What is the time limit for medical negligence claims?

For most medical negligence claims there is a three-year timeframe in which you must commence a claim by having your solicitor issue your claim at Court. This is known as the limitation deadline and if you do not bring a claim within this period, the consequences can be severe.

Your claim may be statute barred, meaning the law may prevent you from ever bringing a claim, no matter how strong it might seem. However, the deadline can be extended in certain circumstances explained below.

When does the time limit on medical negligence claims start?

The three-year time limit period generally starts from the date of the alleged negligence, this is known as the primary limitation period. This is typically the most obvious deadline to use, commencing for instance when an operation clearly went wrong and caused an avoidable injury.

However, it is possible for the limitation deadline to be later than the third anniversary of an operation or other event. The starting point could be a later date of knowledge – when you were given a correct diagnosis after earlier but wrong advice, or when you were told, or suspected, that you had suffered an avoidable injury. It can also sometimes be the date you knew the identity of the potential defendant.

It is not always possible to succeed in establishing that the date of knowledge is later than the primary limitation date, and it is therefore essential that you speak to a solicitor as soon as possible if you think that you may have a claim for medical negligence.

Are there any exceptions to time limits on medical negligence claims?

There are situations where exceptions to the usual three-year time limit are valid. These include if the medical negligence relates to the treatment of a child, or an adult who does not have mental capacity. In these situations, the time limits for bringing a claim are different.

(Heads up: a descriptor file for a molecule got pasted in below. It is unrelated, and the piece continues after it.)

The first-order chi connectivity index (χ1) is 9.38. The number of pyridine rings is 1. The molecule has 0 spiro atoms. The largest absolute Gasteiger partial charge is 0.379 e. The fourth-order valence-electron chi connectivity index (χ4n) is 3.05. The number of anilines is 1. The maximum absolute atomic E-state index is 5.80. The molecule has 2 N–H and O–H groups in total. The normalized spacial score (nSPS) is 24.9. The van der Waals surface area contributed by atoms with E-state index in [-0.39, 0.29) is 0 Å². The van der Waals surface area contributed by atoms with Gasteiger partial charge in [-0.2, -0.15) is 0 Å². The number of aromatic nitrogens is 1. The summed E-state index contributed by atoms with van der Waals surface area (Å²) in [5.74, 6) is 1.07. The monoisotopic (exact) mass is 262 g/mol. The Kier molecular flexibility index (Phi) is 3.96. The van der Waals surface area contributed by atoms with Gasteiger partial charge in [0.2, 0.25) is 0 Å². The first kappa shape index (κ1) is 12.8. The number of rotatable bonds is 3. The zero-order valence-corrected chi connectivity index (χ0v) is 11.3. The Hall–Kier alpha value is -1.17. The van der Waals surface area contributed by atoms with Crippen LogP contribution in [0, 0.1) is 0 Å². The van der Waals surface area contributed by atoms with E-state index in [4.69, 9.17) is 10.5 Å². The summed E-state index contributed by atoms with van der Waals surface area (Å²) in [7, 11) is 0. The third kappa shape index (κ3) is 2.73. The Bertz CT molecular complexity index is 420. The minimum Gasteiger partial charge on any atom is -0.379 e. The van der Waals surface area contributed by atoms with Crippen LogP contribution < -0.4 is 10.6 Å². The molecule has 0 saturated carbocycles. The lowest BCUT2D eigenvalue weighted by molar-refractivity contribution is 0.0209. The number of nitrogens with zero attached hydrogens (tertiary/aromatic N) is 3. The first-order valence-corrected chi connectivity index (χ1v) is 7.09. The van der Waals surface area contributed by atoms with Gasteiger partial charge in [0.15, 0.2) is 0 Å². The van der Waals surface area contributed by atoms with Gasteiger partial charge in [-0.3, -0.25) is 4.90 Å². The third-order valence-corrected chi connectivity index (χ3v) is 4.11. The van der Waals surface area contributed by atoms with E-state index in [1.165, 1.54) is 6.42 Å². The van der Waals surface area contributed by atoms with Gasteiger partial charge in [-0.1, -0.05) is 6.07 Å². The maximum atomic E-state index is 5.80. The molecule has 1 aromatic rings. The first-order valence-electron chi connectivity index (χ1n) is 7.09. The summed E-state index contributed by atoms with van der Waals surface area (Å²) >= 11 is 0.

For most children, the three-year period does not start to run until the date of their 18th birthday, so they must bring a claim before they reach the age of 21.

Medical negligence claims involving children are complex and take many years to reach a successful conclusion once proceedings have been issued. Therefore, we recommend that you speak to a solicitor as soon as you suspect that your child could have suffered medical negligence.

Those without mental capacity:

In some cases where a person does not have mental capacity, there is no time limit to start a claim. In general terms, someone is said to lack mental capacity if they have an impairment of the functioning of their mind or brain, which means they cannot:

  • understand or retain information relevant to their decision,
  • use or weigh that information as part of the decision-making process, or
  • communicate their decision.

A person may lack mental capacity if they have sustained brain damage, or if they have a neurological condition such as dementia. We would always recommend speaking to a solicitor without delay, so they can advise you more fully about your own position.

Maya Sushila

Maya Sushila

Partner | Medical negligence

023 8071 8028

Kieran Thomas

Kieran Thomas

Solicitor | Medical negligence

023 8071 8071

Maya Sushila
Kieran Thomas

Can the NHS be sued after three years?

It can be extremely difficult to overcome the limitation deadline if it is ever missed.

However, the Court does have a discretion to disapply the deadline and in certain circumstances, it may be possible to persuade the Court to exercise this discretion and enable a claim to be brought “out of time”.

A successful application will likely be dependent on whether it would be equitable or fair to allow a claim to proceed, and whether it prejudices the position of the healthcare provider you intend to sue. The Court will consider all the circumstances of the case, including several factors such as:

  • The length of the delay between the deadline, and issuing the claim form.
  • The reasons for the delay.
  • The parties’ conduct after the negligence occurred.

Why is there a time limit for bringing medical negligence claims?

The limitation deadline prevents claims being brought when the negligence occurred many years ago.

A delay of several years can be problematic because human memory naturally fades over time and information crucial to a medical negligence claim may be lost or forgotten. This will hamper both sides. Medical negligence claims require significant investigation and assessment by medical experts before a claim can be commenced, so the earlier a claim is investigated the better.

Are there time limits for how long a medical negligence claim must take?

Wherever possible, parties to a claim are encouraged to follow the Pre-Action Protocol for the Resolution of Clinical Disputes which sets out a timetable for providing details of a claim and a Defendant’s response before formal legal proceedings are commenced.